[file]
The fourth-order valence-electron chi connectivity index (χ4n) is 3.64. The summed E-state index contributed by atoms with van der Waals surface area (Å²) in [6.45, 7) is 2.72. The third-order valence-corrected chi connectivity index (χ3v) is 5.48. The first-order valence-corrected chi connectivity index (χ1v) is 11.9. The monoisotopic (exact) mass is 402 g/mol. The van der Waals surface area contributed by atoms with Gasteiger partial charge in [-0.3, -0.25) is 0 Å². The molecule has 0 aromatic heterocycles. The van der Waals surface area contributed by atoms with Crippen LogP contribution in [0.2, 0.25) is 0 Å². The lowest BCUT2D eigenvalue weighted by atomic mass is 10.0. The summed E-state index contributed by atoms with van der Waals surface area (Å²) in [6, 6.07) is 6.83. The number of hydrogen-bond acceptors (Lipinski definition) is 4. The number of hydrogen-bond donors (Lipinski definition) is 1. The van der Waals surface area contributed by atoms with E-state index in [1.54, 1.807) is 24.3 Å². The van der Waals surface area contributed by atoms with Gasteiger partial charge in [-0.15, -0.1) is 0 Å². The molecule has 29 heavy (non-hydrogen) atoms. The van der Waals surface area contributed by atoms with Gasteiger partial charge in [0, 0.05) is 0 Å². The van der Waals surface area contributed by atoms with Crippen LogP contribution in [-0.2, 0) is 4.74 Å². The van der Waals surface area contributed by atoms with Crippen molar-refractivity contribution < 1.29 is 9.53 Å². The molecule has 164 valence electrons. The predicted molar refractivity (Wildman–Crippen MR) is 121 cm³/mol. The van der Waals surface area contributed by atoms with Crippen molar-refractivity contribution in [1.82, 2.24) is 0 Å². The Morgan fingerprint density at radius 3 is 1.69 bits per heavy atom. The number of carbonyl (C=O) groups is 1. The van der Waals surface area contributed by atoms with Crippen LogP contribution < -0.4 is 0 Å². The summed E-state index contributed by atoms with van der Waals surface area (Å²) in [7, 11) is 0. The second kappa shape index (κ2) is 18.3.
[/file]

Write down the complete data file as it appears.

The fourth-order valence-electron chi connectivity index (χ4n) is 3.64. The summed E-state index contributed by atoms with van der Waals surface area (Å²) in [6.45, 7) is 2.72. The third-order valence-corrected chi connectivity index (χ3v) is 5.48. The first-order valence-corrected chi connectivity index (χ1v) is 11.9. The monoisotopic (exact) mass is 402 g/mol. The van der Waals surface area contributed by atoms with Gasteiger partial charge in [-0.3, -0.25) is 0 Å². The molecule has 0 aromatic heterocycles. The van der Waals surface area contributed by atoms with Crippen LogP contribution in [0.2, 0.25) is 0 Å². The lowest BCUT2D eigenvalue weighted by atomic mass is 10.0. The summed E-state index contributed by atoms with van der Waals surface area (Å²) in [6, 6.07) is 6.83. The number of hydrogen-bond acceptors (Lipinski definition) is 4. The number of hydrogen-bond donors (Lipinski definition) is 1. The van der Waals surface area contributed by atoms with E-state index in [1.54, 1.807) is 24.3 Å². The van der Waals surface area contributed by atoms with Gasteiger partial charge in [-0.15, -0.1) is 0 Å². The molecule has 29 heavy (non-hydrogen) atoms. The van der Waals surface area contributed by atoms with Gasteiger partial charge in [0, 0.05) is 0 Å². The van der Waals surface area contributed by atoms with Crippen LogP contribution in [-0.2, 0) is 4.74 Å². The van der Waals surface area contributed by atoms with Crippen molar-refractivity contribution < 1.29 is 9.53 Å². The molecule has 164 valence electrons. The predicted molar refractivity (Wildman–Crippen MR) is 121 cm³/mol. The van der Waals surface area contributed by atoms with Crippen molar-refractivity contribution in [1.82, 2.24) is 0 Å². The Morgan fingerprint density at radius 3 is 1.69 bits per heavy atom. The number of carbonyl (C=O) groups is 1. The van der Waals surface area contributed by atoms with Crippen LogP contribution < -0.4 is 0 Å². The summed E-state index contributed by atoms with van der Waals surface area (Å²) in [7, 11) is 0. The second kappa shape index (κ2) is 18.3.